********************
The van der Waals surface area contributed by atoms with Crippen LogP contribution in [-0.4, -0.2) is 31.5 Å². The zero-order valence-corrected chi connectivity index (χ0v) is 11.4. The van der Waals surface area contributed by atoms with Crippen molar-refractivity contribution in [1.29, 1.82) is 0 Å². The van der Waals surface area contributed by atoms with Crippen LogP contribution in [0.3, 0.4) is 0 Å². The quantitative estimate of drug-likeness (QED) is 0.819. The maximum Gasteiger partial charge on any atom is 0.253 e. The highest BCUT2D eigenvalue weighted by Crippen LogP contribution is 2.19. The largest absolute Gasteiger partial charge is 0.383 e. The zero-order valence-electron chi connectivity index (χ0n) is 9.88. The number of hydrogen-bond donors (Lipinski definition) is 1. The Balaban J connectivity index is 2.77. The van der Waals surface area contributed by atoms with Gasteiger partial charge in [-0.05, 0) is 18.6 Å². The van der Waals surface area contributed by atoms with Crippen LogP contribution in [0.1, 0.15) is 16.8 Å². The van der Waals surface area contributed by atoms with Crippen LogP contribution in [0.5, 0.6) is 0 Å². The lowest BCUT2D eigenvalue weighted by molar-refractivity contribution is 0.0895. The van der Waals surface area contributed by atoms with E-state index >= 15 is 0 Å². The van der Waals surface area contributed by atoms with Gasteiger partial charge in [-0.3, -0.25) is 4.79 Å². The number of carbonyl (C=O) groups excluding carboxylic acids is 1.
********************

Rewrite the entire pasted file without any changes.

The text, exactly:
The van der Waals surface area contributed by atoms with Crippen LogP contribution in [-0.4, -0.2) is 31.5 Å². The zero-order valence-corrected chi connectivity index (χ0v) is 11.4. The van der Waals surface area contributed by atoms with Crippen molar-refractivity contribution in [1.29, 1.82) is 0 Å². The van der Waals surface area contributed by atoms with Crippen LogP contribution in [0.3, 0.4) is 0 Å². The quantitative estimate of drug-likeness (QED) is 0.819. The maximum Gasteiger partial charge on any atom is 0.253 e. The highest BCUT2D eigenvalue weighted by Crippen LogP contribution is 2.19. The largest absolute Gasteiger partial charge is 0.383 e. The zero-order valence-electron chi connectivity index (χ0n) is 9.88. The number of hydrogen-bond donors (Lipinski definition) is 1. The Balaban J connectivity index is 2.77. The van der Waals surface area contributed by atoms with Gasteiger partial charge in [-0.05, 0) is 18.6 Å². The van der Waals surface area contributed by atoms with Crippen LogP contribution in [0.1, 0.15) is 16.8 Å². The van der Waals surface area contributed by atoms with Crippen LogP contribution in [0.5, 0.6) is 0 Å². The lowest BCUT2D eigenvalue weighted by molar-refractivity contribution is 0.0895. The van der Waals surface area contributed by atoms with E-state index >= 15 is 0 Å². The van der Waals surface area contributed by atoms with Gasteiger partial charge in [-0.3, -0.25) is 4.79 Å². The number of carbonyl (C=O) groups excluding carboxylic acids is 1.